The Prime Minister and the Chancellor have been to the magic money tree again with their announcements in the last week. First came Boris Johnson’s ‘build build build’ New Deal for Britain, based on massive construction programmes, and then substantial new support from Rishi Sunak to forestall unemployment through helping businesses employ and retain young people.
It would be tempting to think that if lots of schemes on transport and highway authority wishlists are now given the green light, then both the economy and our transport system will be the better for it. But is there not a danger of the money being ‘spaffed up the wall’, to put it in the PM’s language, if it is based upon erroneous assumptions about our future mobility patterns and needs, overlooks potential new behavioural and technological step changes, and does not reflect the resilience and adaptations to new circumstances we need in our existing systems?
LTT’s online discussion theme last week was ‘Calling the Future: what are the surprises in store that we’re not even planning for yet?’. Obviously none of the contributors could claim they were certain about things, but each in their own way opened up areas where the watchword had to be flexibility and a readiness to adjust rather than putting all the bets on assumed future scenarios.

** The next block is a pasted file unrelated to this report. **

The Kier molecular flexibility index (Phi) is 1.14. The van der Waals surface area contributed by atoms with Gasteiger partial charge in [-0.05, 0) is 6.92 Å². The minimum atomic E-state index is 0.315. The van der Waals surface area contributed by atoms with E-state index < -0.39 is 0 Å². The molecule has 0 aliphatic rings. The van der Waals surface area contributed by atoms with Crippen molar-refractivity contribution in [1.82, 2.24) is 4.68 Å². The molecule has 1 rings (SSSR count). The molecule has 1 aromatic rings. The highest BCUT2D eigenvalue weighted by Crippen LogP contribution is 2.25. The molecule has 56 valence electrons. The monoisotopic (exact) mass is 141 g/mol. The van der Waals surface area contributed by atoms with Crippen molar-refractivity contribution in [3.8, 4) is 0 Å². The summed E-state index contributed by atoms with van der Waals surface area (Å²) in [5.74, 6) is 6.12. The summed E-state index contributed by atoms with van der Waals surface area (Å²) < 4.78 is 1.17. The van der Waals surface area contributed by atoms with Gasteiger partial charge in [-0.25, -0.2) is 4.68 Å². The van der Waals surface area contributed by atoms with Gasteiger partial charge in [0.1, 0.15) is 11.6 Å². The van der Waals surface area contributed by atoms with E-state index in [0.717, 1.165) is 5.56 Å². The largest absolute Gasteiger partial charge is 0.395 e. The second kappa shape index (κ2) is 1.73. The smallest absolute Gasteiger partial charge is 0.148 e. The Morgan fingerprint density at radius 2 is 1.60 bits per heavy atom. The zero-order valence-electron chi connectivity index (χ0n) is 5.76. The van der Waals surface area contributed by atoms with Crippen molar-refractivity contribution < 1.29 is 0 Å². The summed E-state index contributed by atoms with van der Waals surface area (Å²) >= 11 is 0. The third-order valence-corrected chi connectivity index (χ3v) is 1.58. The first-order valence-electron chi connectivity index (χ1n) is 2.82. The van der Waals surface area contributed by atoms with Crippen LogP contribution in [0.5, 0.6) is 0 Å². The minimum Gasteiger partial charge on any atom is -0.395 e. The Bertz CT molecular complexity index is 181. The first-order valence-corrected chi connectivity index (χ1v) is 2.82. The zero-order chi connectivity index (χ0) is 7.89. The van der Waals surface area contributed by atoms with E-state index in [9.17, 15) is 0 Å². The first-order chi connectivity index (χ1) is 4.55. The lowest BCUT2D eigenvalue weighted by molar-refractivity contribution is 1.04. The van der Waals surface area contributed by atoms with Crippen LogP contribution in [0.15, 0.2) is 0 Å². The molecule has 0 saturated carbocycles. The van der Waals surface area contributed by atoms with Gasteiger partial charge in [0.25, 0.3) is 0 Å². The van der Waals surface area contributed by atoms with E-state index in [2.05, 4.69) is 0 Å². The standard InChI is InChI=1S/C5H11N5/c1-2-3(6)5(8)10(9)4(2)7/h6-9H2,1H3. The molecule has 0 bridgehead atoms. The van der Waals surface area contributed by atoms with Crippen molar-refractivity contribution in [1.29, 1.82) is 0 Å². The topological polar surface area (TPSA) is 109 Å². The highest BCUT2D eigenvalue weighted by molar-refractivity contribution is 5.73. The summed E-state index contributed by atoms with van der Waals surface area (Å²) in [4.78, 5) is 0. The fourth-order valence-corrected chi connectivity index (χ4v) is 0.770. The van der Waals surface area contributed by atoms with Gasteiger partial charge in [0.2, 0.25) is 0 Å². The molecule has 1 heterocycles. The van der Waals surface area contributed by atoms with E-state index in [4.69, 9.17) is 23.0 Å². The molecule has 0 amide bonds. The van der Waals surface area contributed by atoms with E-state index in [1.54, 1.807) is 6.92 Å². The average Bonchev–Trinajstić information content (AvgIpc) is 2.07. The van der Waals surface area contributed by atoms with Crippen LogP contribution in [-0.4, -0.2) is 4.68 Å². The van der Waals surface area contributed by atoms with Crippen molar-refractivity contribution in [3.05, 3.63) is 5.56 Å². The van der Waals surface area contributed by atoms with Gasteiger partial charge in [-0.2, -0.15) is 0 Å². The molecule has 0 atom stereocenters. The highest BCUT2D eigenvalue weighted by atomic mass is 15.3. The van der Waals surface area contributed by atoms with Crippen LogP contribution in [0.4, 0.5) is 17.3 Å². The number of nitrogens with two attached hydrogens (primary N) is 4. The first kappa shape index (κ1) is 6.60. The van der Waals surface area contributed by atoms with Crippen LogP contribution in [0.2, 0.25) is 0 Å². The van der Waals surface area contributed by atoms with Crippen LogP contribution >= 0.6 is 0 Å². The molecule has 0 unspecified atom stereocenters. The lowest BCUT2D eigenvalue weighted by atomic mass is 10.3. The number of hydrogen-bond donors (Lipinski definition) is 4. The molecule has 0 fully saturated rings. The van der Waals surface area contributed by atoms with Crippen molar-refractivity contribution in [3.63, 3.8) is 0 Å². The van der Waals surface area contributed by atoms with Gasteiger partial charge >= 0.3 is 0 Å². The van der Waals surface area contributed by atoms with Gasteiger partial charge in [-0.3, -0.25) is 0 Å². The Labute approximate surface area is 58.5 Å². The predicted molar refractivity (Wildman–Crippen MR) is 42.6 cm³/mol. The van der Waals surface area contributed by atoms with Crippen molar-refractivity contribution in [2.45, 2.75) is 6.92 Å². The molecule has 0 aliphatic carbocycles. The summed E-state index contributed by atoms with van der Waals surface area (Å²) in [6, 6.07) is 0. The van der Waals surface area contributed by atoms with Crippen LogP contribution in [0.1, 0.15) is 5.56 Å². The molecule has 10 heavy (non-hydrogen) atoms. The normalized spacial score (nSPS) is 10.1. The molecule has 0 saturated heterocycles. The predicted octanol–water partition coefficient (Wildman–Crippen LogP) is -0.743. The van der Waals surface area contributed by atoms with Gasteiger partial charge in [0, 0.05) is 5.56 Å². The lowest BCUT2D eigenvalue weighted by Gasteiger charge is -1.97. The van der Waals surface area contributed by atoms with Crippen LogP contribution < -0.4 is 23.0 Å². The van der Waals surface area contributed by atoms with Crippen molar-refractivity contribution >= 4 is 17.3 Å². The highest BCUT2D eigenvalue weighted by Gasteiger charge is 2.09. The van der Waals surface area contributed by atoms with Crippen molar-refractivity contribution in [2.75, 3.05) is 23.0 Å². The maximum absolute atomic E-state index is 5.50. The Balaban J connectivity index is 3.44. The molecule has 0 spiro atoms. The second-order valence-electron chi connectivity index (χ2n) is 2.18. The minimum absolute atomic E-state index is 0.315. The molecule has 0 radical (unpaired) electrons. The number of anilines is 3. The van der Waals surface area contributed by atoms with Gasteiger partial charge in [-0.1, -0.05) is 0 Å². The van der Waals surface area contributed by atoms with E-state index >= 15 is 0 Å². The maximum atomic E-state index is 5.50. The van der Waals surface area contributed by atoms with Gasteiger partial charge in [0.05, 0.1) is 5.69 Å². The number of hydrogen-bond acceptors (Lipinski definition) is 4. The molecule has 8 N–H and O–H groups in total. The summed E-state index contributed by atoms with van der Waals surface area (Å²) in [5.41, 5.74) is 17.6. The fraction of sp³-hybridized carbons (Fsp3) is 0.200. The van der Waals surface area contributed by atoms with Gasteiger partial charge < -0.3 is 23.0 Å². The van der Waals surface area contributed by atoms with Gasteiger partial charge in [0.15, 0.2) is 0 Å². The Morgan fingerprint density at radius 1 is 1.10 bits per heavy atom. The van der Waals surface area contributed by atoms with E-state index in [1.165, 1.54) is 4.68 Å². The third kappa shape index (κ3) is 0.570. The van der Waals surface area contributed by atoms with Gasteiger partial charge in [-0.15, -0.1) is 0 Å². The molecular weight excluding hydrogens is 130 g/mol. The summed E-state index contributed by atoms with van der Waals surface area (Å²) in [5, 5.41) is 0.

Our contributor Peter Warman explores this conundrum further on page 14, and suggests that resilience and preparing for surprises has to be the best and most prudent way to proceed in such an uncertain world as ours. He explores the tools now available to understand and simulate all sorts of situations that might come up on the radar, including some we already know will be important but cannot be sure in what form.
Vanity projects and big investment statements of confidence (a field in which transport schemes often loom large) might look like a suitable response to our current short-term economic challenges as we come out of the pandemic recession, but at some point the old solutions may need to be put aside in favour of more creative ones.
Franklin D. Roosevelt’s 1933 New Deal measures may well have been suitable for its time, but we don’t live in that kind of analogue world anymore. There are lots of new challenges around now that didn’t exist then. The phrase ‘smart growth’ means different things to different people, but it could be time for us to think about the whole idea of conventionally measured economic growth, with the investment decisions embedded in it needing to be re-examined too.
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